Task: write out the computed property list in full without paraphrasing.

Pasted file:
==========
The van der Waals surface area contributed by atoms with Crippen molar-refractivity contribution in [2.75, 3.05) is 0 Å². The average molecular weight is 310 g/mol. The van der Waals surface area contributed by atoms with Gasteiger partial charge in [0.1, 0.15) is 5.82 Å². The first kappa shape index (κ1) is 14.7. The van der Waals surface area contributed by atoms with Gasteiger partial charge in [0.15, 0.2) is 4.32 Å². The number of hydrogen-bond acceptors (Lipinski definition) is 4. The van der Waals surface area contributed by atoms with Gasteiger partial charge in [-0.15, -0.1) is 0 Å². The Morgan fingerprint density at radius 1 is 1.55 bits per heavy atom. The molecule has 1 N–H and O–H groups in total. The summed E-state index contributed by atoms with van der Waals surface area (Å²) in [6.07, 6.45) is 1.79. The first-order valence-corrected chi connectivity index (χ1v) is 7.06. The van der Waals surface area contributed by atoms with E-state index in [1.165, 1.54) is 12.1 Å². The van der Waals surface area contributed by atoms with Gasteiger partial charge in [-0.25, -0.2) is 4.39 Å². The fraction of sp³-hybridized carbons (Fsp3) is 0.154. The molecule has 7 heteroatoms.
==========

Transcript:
The van der Waals surface area contributed by atoms with Crippen molar-refractivity contribution in [2.75, 3.05) is 0 Å². The average molecular weight is 310 g/mol. The van der Waals surface area contributed by atoms with Gasteiger partial charge in [0.1, 0.15) is 5.82 Å². The first kappa shape index (κ1) is 14.7. The van der Waals surface area contributed by atoms with Gasteiger partial charge in [0.15, 0.2) is 4.32 Å². The number of hydrogen-bond acceptors (Lipinski definition) is 4. The van der Waals surface area contributed by atoms with Gasteiger partial charge in [-0.15, -0.1) is 0 Å². The Morgan fingerprint density at radius 1 is 1.55 bits per heavy atom. The molecule has 1 N–H and O–H groups in total. The summed E-state index contributed by atoms with van der Waals surface area (Å²) in [6.07, 6.45) is 1.79. The first-order valence-corrected chi connectivity index (χ1v) is 7.06. The van der Waals surface area contributed by atoms with E-state index in [1.165, 1.54) is 12.1 Å². The van der Waals surface area contributed by atoms with Gasteiger partial charge in [-0.25, -0.2) is 4.39 Å². The fraction of sp³-hybridized carbons (Fsp3) is 0.154. The molecule has 7 heteroatoms.